The build is anything but ordinary, and kids are involved in the construction, although the video doesn’t elaborate on it very much. You can see evidence of their excitement in the graffiti on the wings and fuselage- surely a huge success on that front! As for flying? Four large motors provide locomotion, and it’s barely enough to keep the beast flying. A mishap with the Center of Gravity demands a last minute design change which renders the rudder almost useless. But, it does fly, and it is a great step toward the next iteration. Just like every good hack!
For a long time radial aircraft engines, with their distinctive cylinder housings arranged in a circle, were a common sight on aircraft. As an experiment, [KendinYap], wanted to see if he could combine 3 small DC motors into a usable RC aircraft motor, effectively creating an electric radial engine.
The assembly consists of three “180” type brushed DC motors, mounted radially in a 3D printed casing. A 3D printed conical gear is attached to each motor shaft, which drives a single output gear and shaft mounted in the center with two bearings. The gear ratio is 3:1. A variety of propellers can be mounted using 3D printed adaptors. As a baseline, [KendinYap] tested a single motor on a scale with a 4.25-inch propeller on a scale, which produced 170 g of thrust at 21500 RPM. Once integrated into the engine housing, the three motors produced 490 g of thrust at 5700 RPM, with a larger propeller. Three independent motors and propellers should theoretically provide 510 g of thrust, so there are some mechanical losses when combining 3 of them in a single assembly. However, it should still be capable of powering a small RC plane. It’s also not impossible that a different propeller could yield better results.
While there is no doubt that it’s no match for a brushless RC motor, testing random ideas just to see if it’s possible is usually fun and an excellent learning experience. We’ve seen some crazy flyable RC power plants, including a cordless drill, a squirrel-cage blower, and a leaf blower.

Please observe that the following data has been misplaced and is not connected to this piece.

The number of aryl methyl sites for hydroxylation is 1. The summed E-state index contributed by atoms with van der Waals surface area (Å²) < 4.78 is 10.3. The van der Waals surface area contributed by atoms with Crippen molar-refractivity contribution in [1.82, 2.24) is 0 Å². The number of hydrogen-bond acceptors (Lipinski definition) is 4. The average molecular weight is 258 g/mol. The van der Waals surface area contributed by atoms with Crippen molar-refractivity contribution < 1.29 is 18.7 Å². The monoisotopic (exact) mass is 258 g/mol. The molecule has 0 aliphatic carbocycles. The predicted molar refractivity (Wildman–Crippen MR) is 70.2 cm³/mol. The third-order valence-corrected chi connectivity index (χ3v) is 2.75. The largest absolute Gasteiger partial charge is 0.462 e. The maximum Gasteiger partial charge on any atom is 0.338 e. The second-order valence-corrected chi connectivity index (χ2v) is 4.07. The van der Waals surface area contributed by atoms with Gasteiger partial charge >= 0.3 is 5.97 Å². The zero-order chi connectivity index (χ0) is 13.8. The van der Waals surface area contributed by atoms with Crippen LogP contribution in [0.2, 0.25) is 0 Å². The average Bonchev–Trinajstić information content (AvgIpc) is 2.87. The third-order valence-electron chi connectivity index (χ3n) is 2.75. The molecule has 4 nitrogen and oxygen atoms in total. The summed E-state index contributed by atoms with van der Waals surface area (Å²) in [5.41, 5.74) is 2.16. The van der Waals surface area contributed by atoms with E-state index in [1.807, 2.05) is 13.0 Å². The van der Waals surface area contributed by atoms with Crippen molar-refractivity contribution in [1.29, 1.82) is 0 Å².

Conventional airfoil wings have come out on top for getting flying machines airborne over the last century, but there were a few other interesting designs that have come and gone. One of these is the Magnus effect plane, which makes use of the lift produced by a spinning cylinder. [James Whomsley] from [Project Air] decided to build one as a side project, but it ended up being a lot more challenging than what he initially suspected. (Video, embedded below.)
The Magnus effect achieved a bit of viral fame a few years when [How Ridiculous] dropped a basketball down a dam wall with some backspin. [James] T-shaped Magnus effect plane has a pair of spinning cylinders at the top to create lift, driven by a brushless motor using a belt. A second brushless motor with a propeller is on the center carbon fiber tube provides forward thrust, and a rudder provides yaw control. The battery is attached to the bottom of the tub for stability.
The very first flight looked very promising, but [James] quickly ran into a series of problems related to center of gravity, power, pitch control, and drag. After iterations of the build-crash-rebuild cycle, he ended up with larger motors and rudder, shorter “wings”, and a higher thrust motor position. This resulted in a craft still only marginally controllable, but stayed in the air for quite a while. Since the intention was never to turn it into a long-term project, James] called it a success to avoid more yak shaving, and continue work on his airboat and rocketplane.